How to Cope with Stress while Caring for a Child with Autism

The stress can come in many different forms. Mentally, you can fall to become depressed or have anxiety. Physically, you can be more prone to becoming sick with illnesses such as; cardiovascular, immune system, and gastrointestinal issues. Socially, most people are not educated about Autism which can cause shame to parents from the public eye. While your child's behavior is not meeting the public's expectation, the parents and caregivers stress on how they are going to prevent the meltdowns while being in public. The other stressors that can effect a parent and caregiver is financial well-being; while you work a regular 40 hour a week job. A parent with a child with autism most likely cannot due to the care their child needs, and if they are not getting assistance from the state they could always be worried about their financials. As a caregiver, you may have additional expenses like; medical bills, childcare, etc.

While a meltdown is not easy, the best path for both yourself and the child is to find the best path that works for you both to prevent one from happening. Again, not all meltdowns are preventable; but knowing your child's stressors will help eliminate issues for yourself as well.
There are different types of strategies you can do to cope with stress while caring for a child with Autism. Whether parents or a caregiver, a meltdown is not easy to handle while trying to calm your child down. Coming from a professional point of view, the easiest way to cope as a parent is trying to find down time for yourself. Making simple changes to some of these stressors also is a great way to start. Try a nightly routine allowing them to go to bed earlier, or doing some sort of exercise with them.

If you have a partner or professional make sure you all are on the same page so they can help with these simple changes. Know that there are other forms of help if you do not have a partner or professional help. I would recommend looking into Residential Options in your area, they are usually a volunteer opportunity with reliable and trained helpers who can help with giving you some free time to focus on the present and not the future.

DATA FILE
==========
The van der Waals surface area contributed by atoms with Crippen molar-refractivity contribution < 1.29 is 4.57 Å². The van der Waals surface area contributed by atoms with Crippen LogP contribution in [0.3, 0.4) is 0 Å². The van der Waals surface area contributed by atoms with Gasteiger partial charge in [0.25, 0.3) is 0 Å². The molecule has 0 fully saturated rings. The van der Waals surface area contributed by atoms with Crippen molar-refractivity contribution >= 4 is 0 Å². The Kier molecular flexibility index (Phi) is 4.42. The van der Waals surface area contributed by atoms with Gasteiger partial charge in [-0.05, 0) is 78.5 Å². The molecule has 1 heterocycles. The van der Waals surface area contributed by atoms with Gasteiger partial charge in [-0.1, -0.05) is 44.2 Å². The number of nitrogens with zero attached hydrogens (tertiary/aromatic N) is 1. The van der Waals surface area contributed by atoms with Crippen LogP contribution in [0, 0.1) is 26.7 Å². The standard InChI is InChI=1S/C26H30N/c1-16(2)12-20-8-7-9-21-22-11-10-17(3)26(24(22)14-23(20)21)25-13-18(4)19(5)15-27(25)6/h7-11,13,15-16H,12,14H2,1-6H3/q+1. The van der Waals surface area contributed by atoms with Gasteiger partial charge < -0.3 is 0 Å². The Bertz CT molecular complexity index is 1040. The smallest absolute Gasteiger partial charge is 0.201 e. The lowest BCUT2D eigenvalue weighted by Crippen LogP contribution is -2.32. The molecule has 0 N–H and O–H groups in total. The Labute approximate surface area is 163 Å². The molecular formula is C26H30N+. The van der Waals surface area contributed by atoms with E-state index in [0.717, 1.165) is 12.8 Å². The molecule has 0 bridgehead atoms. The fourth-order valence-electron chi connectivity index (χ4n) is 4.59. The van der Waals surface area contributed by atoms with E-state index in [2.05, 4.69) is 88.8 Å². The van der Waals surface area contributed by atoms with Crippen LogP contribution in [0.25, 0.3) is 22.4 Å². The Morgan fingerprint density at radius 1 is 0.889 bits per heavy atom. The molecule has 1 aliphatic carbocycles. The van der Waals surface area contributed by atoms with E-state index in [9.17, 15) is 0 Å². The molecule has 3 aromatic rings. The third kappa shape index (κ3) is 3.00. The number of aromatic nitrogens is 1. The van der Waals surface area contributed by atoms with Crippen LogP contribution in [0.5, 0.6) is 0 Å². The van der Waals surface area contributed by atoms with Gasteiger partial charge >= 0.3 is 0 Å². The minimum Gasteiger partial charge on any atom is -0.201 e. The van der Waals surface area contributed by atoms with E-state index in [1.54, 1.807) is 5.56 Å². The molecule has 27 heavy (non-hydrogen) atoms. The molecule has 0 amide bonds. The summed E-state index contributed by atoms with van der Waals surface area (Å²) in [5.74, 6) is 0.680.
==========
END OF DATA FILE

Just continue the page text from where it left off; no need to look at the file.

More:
Just remember, asking for help from your friends, family, coworkers, and professionals around you is not a crime. Caring for a child just alone takes a "village" to raise, but raising a child with Autism takes a community; there are people out there willing to help, you just have to ask!


  • My grandson has autism and I babysit him and take him to Logan center everyday and pick him up. I want to know how I can play with him. We go to the park a lot and swing and I let him run but what other ways can I connect with him

    Lonna Johnson
  • I am a grandma of a 7 year old how can Mr and my daughter get him to want go to school

    Carolyn curran
  • Just the message I was looking for today. Having this beautiful grandson with autism breaks my heart buy I want to help so much. At times he is a kid enjoying things. He has meltdowns. Hard for grandma to know what to do to help. Thanks for letting me chatter away

    Susan Brown
  • I’m a full time mommy to 2 wonderful children, my daughter, Ripley who is 4 and my son Finnegan who is 3.
    Finnegan is my nonverbal autistic son, whom os the best little guy out there.
    Finn unfortunately doesn’t know how to speak, eat with a utensil doesn’t know how to dress himself or any of the things a person would do on a regular.
    He has OT, speech therapy and going to start physically therapy. My boyfriend and I make to much money to get any type of help from the government which is wrong.
    My son will never be able to live on his own or even hold down a job.
    I work between 45-50 hours a week on top of taking care of my children and doing the regular duties of running errands and everything else.
    I’ve been on the verge of a breakdown and I don’t know what to do anymore. I feel guilty leaving to do something for myself and not spending enough time with the kids. But I need me time before I start to lose my mind
    I can’t relax knowing all the things I need to do I need help please!

  • Hi I’m a fulltime carer of my 4.5year old grandson who is autistic & my mum who has Parkinson’s and alzheimer’s, I’m in the UK & have never been told or offered respite from either, the only me time I get is me going to bed,, how do I find out about help regards to any form of respite

    J Mitchell

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